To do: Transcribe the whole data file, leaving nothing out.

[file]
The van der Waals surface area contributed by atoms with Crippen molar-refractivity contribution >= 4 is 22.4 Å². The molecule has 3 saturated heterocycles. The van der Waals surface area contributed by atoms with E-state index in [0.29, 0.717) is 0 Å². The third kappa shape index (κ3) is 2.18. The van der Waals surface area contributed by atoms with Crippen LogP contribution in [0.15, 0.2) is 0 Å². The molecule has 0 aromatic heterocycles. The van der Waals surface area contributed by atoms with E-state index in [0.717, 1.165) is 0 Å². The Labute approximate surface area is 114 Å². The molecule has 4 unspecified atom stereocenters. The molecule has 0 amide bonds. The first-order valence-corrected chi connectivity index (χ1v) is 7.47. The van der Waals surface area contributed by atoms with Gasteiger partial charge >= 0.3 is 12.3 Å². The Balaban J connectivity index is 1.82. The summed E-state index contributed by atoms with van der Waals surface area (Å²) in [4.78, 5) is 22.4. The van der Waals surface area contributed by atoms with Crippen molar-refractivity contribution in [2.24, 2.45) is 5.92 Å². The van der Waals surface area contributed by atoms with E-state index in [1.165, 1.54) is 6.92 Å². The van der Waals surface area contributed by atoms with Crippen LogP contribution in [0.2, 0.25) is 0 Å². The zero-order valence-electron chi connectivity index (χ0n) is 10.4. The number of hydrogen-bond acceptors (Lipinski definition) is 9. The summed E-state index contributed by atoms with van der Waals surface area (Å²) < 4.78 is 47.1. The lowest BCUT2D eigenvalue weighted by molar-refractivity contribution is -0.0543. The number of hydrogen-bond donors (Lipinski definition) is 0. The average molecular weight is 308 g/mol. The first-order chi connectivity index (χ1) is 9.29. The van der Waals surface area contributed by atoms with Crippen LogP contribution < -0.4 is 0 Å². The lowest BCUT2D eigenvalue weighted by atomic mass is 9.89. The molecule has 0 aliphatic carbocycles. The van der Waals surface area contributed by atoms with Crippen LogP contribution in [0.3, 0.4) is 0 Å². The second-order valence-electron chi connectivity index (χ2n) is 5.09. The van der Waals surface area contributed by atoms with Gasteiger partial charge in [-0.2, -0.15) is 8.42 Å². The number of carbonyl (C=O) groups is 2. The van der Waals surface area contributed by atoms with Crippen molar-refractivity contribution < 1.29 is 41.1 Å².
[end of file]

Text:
The van der Waals surface area contributed by atoms with Crippen molar-refractivity contribution >= 4 is 22.4 Å². The molecule has 3 saturated heterocycles. The van der Waals surface area contributed by atoms with E-state index in [0.29, 0.717) is 0 Å². The third kappa shape index (κ3) is 2.18. The van der Waals surface area contributed by atoms with Crippen LogP contribution in [0.15, 0.2) is 0 Å². The molecule has 0 aromatic heterocycles. The van der Waals surface area contributed by atoms with E-state index in [0.717, 1.165) is 0 Å². The Labute approximate surface area is 114 Å². The molecule has 4 unspecified atom stereocenters. The molecule has 0 amide bonds. The first-order valence-corrected chi connectivity index (χ1v) is 7.47. The van der Waals surface area contributed by atoms with Gasteiger partial charge >= 0.3 is 12.3 Å². The Balaban J connectivity index is 1.82. The summed E-state index contributed by atoms with van der Waals surface area (Å²) in [4.78, 5) is 22.4. The van der Waals surface area contributed by atoms with Crippen molar-refractivity contribution in [2.24, 2.45) is 5.92 Å². The van der Waals surface area contributed by atoms with E-state index in [1.165, 1.54) is 6.92 Å². The van der Waals surface area contributed by atoms with Crippen LogP contribution in [0.2, 0.25) is 0 Å². The zero-order valence-electron chi connectivity index (χ0n) is 10.4. The number of hydrogen-bond acceptors (Lipinski definition) is 9. The summed E-state index contributed by atoms with van der Waals surface area (Å²) < 4.78 is 47.1. The lowest BCUT2D eigenvalue weighted by molar-refractivity contribution is -0.0543. The number of hydrogen-bond donors (Lipinski definition) is 0. The average molecular weight is 308 g/mol. The first-order chi connectivity index (χ1) is 9.29. The van der Waals surface area contributed by atoms with Crippen LogP contribution < -0.4 is 0 Å². The lowest BCUT2D eigenvalue weighted by atomic mass is 9.89. The molecule has 0 aliphatic carbocycles. The van der Waals surface area contributed by atoms with Crippen LogP contribution in [0.3, 0.4) is 0 Å². The second-order valence-electron chi connectivity index (χ2n) is 5.09. The van der Waals surface area contributed by atoms with Gasteiger partial charge in [-0.2, -0.15) is 8.42 Å². The number of carbonyl (C=O) groups is 2. The van der Waals surface area contributed by atoms with Crippen molar-refractivity contribution < 1.29 is 41.1 Å².